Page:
Blaine musician pens memoir about career

By Jack Kintner

Oboist Joe Robinson, a key figure in the Whatcom County music scene and part-time resident of Blaine, is the author of “Long Winded, An Oboist’s Incredible Journey to the New York Philharmonic,” a wonderfully entertaining and informative memoir.

It’s a fascinating, and often quite funny look at how this small town North Carolina native went from playing in his high school band to the top of the music world – nearly three decades as principal oboist with one of the best and most renowned orchestras in the world.

Asked what brought him to Whatcom County, he said it was to visit his long-time friend Michael Palmer, artistic director of the Bellingham Festival of Music. The two began their careers together with the Atlanta Symphony 52 years ago. Palmer had been pestering Robinson to visit for some time, “And I finally did in 1989,” Robinson said. “It was love at first sight, it’s like a little Shangri-La, a wonderfully scenic place and great golf, too.”

Not long afterward, he and his wife Mary Kay bought a house here and began a nearly two-decade residence shared between Blaine and Robinson’s native North Carolina.

Robinson’s book spends almost no time at all detailing his time playing with what he calls the country’s oldest and most prestigious orchestra, but rather how he got there. He devotes the book’s last few pages to his “second chance” audition with conductor Zubin Mehta, who had previously passed over Robinson, finding his tone “too strong.”

Robinson disagreed. So, in a show of tenacity that runs through the entire book, he wrote to the orchestra’s former principal horn player and New York Philharmonic personnel manager Jimmy Chambers. Closing with “You will not be making a mistake by choosing [one of the other candidates], but you might by excluding me if tone is the issue.”

Mehta’s response was immediate and decisive: Chambers called Robinson to report that Mehta said, “If you believe in yourself that much, he will hear you again!” And like winning the lottery, as he once said, he’d done it! “What an unbelievable honor and opportunity to perform with the finest classical musicians in the world,” Robinson wrote.

At the age of 36, he’d lost a few auditions and had begun to wonder why much younger colleagues were apparently passing him by.

Robinson closes the book with one more wry aside; he explains how, when he came home, pretending to be dejected again, his daughter jumped into his lap to greet him. He then hollered at Mary Kay, “Darling, how would you like to move to New York City?” In the kitchen “a pan lid crashed to the floor like a cymbal!”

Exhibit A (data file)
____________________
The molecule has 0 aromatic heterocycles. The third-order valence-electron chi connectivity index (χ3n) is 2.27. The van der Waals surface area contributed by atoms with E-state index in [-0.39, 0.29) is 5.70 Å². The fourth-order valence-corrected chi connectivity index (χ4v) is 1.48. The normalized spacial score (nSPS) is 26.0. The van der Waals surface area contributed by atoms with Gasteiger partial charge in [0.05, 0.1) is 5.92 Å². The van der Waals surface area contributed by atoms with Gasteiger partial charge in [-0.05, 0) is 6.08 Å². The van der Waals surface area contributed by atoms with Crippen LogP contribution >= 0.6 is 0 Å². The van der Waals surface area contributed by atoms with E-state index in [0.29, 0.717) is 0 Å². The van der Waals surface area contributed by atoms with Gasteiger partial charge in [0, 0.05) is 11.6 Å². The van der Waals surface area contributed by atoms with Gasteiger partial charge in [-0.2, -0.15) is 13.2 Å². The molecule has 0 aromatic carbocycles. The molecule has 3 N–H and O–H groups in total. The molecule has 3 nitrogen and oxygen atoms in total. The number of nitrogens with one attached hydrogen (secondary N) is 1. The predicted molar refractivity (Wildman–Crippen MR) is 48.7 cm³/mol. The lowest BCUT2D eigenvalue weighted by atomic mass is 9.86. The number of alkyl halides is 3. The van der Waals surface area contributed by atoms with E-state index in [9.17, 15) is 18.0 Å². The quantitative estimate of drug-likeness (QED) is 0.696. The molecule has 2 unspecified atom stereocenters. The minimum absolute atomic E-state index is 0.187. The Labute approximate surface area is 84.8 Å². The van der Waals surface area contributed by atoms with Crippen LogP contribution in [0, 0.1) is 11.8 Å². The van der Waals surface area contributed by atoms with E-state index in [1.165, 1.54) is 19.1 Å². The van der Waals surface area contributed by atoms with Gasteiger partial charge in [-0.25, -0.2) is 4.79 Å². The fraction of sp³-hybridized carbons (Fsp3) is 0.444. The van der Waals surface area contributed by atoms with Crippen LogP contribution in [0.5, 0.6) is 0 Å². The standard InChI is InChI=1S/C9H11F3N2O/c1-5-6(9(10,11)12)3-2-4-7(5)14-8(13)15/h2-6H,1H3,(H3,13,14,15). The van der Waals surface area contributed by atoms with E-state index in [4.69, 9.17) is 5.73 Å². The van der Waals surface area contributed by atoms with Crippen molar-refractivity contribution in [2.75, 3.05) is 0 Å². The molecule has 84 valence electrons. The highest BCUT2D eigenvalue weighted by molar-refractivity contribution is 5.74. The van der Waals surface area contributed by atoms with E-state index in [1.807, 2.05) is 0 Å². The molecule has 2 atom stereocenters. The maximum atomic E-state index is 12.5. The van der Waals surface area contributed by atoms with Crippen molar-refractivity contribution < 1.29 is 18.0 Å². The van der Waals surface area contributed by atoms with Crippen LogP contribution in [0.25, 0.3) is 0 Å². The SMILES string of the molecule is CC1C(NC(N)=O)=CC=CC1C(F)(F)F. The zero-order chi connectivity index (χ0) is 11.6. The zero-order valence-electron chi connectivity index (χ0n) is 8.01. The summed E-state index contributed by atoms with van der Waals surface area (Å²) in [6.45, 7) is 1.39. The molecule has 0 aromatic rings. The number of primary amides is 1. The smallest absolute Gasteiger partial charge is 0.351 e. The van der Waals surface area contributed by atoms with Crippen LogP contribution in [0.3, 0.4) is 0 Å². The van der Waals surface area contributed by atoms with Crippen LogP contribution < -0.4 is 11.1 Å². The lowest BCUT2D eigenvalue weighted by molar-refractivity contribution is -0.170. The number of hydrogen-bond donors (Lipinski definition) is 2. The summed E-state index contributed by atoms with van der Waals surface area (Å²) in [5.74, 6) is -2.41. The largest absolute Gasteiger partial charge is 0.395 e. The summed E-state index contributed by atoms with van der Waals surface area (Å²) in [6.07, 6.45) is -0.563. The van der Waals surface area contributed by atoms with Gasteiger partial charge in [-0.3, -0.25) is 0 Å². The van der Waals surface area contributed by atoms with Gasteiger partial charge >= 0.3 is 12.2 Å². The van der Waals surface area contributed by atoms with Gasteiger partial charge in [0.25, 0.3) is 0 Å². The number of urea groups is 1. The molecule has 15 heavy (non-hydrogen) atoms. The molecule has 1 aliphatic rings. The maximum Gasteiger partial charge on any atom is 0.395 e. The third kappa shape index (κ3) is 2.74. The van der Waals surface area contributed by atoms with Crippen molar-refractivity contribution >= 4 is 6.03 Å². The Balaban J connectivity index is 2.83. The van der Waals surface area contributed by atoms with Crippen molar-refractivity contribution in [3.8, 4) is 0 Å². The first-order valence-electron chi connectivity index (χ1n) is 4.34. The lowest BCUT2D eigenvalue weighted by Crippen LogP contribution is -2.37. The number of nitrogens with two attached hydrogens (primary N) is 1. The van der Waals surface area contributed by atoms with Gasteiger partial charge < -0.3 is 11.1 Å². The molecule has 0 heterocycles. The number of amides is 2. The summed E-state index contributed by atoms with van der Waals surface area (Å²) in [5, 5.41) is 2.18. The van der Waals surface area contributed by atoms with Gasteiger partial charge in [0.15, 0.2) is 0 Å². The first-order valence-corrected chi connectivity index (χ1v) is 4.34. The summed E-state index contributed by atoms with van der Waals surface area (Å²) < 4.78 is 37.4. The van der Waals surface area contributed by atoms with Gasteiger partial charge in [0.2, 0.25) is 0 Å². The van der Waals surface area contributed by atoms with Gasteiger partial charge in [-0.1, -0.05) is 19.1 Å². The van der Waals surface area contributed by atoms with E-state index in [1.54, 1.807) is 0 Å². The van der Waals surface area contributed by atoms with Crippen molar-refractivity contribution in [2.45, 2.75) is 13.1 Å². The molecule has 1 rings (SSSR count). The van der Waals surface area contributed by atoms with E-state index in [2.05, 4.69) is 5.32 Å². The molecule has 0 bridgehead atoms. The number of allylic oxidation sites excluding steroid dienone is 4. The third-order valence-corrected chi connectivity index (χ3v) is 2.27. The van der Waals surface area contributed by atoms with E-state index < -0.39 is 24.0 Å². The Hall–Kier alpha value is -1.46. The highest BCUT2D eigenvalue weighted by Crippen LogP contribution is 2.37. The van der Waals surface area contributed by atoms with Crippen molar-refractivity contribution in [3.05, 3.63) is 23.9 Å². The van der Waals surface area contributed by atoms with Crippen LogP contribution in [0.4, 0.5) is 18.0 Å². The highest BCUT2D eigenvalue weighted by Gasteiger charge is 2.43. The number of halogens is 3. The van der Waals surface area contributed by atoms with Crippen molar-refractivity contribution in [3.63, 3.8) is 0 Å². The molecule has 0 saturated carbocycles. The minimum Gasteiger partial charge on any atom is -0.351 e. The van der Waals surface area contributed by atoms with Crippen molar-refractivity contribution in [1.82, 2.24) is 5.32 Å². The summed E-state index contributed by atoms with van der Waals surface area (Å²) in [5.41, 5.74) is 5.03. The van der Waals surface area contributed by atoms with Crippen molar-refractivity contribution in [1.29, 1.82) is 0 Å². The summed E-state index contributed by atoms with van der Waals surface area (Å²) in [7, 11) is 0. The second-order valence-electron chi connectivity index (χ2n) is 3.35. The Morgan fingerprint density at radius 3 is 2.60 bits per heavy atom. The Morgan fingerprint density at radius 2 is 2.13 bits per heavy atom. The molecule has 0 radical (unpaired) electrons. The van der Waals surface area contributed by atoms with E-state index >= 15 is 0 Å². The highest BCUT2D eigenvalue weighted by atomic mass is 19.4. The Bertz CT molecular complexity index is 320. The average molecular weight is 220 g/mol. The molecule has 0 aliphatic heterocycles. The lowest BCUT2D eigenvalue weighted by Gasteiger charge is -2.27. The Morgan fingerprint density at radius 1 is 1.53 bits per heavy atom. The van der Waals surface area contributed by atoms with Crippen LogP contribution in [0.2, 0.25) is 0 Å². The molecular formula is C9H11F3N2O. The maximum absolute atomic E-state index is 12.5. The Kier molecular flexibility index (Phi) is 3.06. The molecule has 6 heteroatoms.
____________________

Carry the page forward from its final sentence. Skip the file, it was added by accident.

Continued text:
So how does a high school sax player who’s as interested in girls as he is in music, get to such heights? Not easily. An early piece of advice from his father had been “Son, this music business is like religion. Just don’t go off the deep end.”

His early years in North Carolina had their tragic moments. He had an older brother who was severely hearing impaired, and a first cousin who’d fallen victim to polio and spent 17 years in an iron lung. His parents, both trained as English teachers, persuaded him to make that his major as well in college, which led to his first real connection with the world of classical music.

While in Europe as a Fulbright scholar he met famed oboist Marcel Tabuteau, principal oboe for the Philadelphia Orchestra under famed conductor Leopold Stokowski. “[He] was the greatest player and teacher of the first half of the 20th century,” Robinson said.

It turned out that Robinson was his last student. Robinson called him his “yoda” – the man who taught him just what an oboe in the right hands can do. Robinson described Tabuteau’s tone as being like Crater Lake, “Infinitely deep but sparkling on top. Unbelievable.”

Many players came to France hoping to become students of Tabateau but most were rejected. Robinson credits his English major background as the reason Tabuteau took him on. So for the first time his preparation in the humanities, that is, not being exclusively a music major, paid off.

Robinson talks about this experience as if it were discovering buried treasure. Tabuteau taught him that it’s the note itself, rather than a succession of notes, that’s the basis of good playing. “Like gemstones, they should be pure and free of blemish,” Tabuteau said, “They all reflect light from the center, [they] may change color like a chameleon. And it is this color potential that enables the oboe to sound like a flute one moment and a french horn the next.”

Robinson said there were two times in his career that his ability to write opened doors for him. The first was meeting and working with Tabuteau; the second was when he wrote his letter to Chambers, the key in getting a second and successful chance to audition for the New York Philharmonic.

I’d add a third: this wonderful, insightful and often very funny book of his. Public performance is essentially a process of self-disclosure, and Robinson leaves nothing out, showing his truly human side as well as those of others. Success is a combination of coincidence and the unusual ability to be well-prepared for the next step before it’s obvious what that may be. And in his book Robinson shows you the inside of what a journey like this is all about and how he made it work.

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